Behavioral Economics and Food Policy: The Limits of Nudging

in Nudging Health: Health Law and Behavioral Economics, John Hopkins University Press 2016.

8 Pages Posted: 24 Aug 2017

See all articles by Andrea Freeman

Andrea Freeman

University of Hawai'i William S. Richardson School of Law

Date Written: May 2, 2014

Abstract

Behavioral economics represents only one tool among many available to the government to combat obesity and improve health outcomes. For example, the USDA uses high-impact marketing strategies, such as partnerships with fast food companies, to increase consumption of subsidized commodities, which include dairy, corn, wheat, meat, and soy. These tactics depart significantly from the principles of choice architecture, which is a form of libertarian paternalism that focuses on the environments in which people make choices. Dividing food policy into three categories — hard paternalism, aggressive soft paternalism, and gentle soft paternalism — highlights the differences in the government's approaches that depend on its objective. This categorization suggests that financial concerns, such as subsidies and industry goodwill, compel the use of strategies proven to influence consumer behavior. Health concerns, in contrast, tend to generate less impactful policies. The chapter interrogates the disproportionate harm that structural constraints inflict on socially marginalized communities and concludes by proposing a shift in federal food policy to a harder paternalistic framework.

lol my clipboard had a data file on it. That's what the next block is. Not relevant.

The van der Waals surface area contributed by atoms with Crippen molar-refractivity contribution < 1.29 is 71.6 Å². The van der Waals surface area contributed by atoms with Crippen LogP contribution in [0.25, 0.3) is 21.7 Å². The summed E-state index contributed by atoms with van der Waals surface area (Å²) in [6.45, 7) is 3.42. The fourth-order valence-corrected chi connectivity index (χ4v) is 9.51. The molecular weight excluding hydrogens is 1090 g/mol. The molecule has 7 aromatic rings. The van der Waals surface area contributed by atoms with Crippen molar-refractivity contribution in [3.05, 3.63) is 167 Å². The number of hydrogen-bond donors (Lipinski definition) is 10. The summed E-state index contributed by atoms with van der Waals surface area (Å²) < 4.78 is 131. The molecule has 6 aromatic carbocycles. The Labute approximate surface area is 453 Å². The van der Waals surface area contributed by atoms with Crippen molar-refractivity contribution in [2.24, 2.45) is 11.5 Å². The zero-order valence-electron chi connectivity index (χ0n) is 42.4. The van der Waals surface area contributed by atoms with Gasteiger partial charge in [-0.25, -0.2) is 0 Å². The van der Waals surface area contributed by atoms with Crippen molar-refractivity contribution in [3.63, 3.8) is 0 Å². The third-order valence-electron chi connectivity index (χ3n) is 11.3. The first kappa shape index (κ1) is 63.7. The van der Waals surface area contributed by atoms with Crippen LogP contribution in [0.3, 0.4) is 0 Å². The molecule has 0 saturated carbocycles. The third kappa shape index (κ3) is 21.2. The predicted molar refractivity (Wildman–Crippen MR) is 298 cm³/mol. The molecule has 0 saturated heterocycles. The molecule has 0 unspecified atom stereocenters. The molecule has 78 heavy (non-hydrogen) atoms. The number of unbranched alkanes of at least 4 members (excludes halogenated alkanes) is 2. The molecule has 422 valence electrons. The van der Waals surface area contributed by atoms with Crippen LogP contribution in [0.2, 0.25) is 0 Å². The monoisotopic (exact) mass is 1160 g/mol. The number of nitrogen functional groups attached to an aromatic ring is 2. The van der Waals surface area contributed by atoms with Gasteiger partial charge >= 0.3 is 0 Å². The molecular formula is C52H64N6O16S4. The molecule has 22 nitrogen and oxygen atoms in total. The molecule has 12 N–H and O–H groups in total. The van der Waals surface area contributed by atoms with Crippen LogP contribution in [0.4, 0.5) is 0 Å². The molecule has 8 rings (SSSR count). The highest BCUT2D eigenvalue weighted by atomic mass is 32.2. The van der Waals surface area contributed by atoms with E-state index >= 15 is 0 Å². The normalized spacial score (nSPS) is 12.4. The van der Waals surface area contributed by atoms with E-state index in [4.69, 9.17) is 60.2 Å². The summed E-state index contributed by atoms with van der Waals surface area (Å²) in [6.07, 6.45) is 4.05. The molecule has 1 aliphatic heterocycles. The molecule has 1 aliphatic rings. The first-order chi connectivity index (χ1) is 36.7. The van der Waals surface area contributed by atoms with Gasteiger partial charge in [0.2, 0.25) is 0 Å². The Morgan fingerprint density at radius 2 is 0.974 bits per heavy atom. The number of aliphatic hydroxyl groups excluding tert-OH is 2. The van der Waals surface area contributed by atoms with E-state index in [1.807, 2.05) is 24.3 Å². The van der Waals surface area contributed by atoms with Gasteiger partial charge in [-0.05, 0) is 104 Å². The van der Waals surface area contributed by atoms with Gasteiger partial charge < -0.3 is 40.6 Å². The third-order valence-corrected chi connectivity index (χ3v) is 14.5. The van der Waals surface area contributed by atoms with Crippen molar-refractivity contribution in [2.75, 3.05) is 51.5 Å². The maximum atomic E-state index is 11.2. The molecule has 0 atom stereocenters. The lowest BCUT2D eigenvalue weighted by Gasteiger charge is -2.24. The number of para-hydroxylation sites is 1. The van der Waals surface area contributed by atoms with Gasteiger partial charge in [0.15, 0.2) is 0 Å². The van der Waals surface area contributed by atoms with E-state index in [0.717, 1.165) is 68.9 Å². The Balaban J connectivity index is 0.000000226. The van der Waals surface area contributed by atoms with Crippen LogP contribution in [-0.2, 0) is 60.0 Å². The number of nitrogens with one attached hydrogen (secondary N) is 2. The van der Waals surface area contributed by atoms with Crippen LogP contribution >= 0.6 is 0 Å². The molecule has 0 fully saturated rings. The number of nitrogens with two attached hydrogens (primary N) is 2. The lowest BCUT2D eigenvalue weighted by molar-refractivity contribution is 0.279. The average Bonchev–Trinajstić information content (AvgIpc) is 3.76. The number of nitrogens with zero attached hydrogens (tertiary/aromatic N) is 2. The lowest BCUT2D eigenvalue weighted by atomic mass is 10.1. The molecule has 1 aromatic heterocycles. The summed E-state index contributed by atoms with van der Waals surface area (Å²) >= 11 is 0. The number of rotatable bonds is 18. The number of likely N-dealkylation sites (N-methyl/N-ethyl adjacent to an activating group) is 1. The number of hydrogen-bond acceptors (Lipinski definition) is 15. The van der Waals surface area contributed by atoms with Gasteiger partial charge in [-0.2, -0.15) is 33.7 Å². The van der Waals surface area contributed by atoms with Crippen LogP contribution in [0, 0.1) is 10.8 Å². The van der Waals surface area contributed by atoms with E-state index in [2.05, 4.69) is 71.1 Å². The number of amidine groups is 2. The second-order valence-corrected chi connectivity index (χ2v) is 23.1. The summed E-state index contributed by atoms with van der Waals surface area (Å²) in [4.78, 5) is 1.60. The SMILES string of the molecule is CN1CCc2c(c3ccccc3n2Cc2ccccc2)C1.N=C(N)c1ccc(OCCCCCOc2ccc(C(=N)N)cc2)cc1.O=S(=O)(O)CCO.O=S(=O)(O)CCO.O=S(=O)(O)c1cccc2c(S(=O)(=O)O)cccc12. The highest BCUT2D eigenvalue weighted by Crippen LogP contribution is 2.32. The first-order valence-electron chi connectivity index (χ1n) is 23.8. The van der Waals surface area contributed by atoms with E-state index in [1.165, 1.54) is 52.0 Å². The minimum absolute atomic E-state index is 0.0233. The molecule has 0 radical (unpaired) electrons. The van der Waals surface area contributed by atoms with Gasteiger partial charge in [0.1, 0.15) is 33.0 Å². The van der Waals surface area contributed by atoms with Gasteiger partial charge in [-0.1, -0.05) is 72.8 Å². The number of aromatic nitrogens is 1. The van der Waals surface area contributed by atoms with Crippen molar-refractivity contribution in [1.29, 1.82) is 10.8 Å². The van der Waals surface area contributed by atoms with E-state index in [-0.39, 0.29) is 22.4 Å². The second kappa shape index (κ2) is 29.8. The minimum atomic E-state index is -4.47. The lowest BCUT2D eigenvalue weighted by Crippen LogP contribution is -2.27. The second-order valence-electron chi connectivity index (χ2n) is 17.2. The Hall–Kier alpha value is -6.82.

Suggested Citation

Freeman, Andrea, Behavioral Economics and Food Policy: The Limits of Nudging (May 2, 2014). in Nudging Health: Health Law and Behavioral Economics, John Hopkins University Press 2016., Available at SSRN: https://ssrn.com/abstract=3023703

Andrea Freeman (Contact Author)

University of Hawai'i William S. Richardson School of Law ( email )

Honolulu, HI 96822-2350
United States

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